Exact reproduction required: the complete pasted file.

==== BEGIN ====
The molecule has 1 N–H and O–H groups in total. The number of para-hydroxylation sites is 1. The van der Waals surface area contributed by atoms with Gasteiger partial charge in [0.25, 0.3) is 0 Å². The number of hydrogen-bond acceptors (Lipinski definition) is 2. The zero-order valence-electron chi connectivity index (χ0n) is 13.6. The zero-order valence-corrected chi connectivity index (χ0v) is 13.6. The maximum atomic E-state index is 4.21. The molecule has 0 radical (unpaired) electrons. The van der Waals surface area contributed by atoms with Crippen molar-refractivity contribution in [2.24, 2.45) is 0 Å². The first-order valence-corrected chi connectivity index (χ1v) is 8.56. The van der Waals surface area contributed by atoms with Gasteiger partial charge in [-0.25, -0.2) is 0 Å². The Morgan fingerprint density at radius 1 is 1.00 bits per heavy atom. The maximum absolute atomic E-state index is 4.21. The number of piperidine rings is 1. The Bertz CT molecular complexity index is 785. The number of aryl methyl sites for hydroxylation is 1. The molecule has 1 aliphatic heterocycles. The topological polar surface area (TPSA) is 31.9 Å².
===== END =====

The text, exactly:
The molecule has 1 N–H and O–H groups in total. The number of para-hydroxylation sites is 1. The van der Waals surface area contributed by atoms with Gasteiger partial charge in [0.25, 0.3) is 0 Å². The number of hydrogen-bond acceptors (Lipinski definition) is 2. The zero-order valence-electron chi connectivity index (χ0n) is 13.6. The zero-order valence-corrected chi connectivity index (χ0v) is 13.6. The maximum atomic E-state index is 4.21. The molecule has 0 radical (unpaired) electrons. The van der Waals surface area contributed by atoms with Crippen molar-refractivity contribution in [2.24, 2.45) is 0 Å². The first-order valence-corrected chi connectivity index (χ1v) is 8.56. The van der Waals surface area contributed by atoms with Gasteiger partial charge in [-0.25, -0.2) is 0 Å². The Morgan fingerprint density at radius 1 is 1.00 bits per heavy atom. The maximum absolute atomic E-state index is 4.21. The number of piperidine rings is 1. The Bertz CT molecular complexity index is 785. The number of aryl methyl sites for hydroxylation is 1. The molecule has 1 aliphatic heterocycles. The topological polar surface area (TPSA) is 31.9 Å².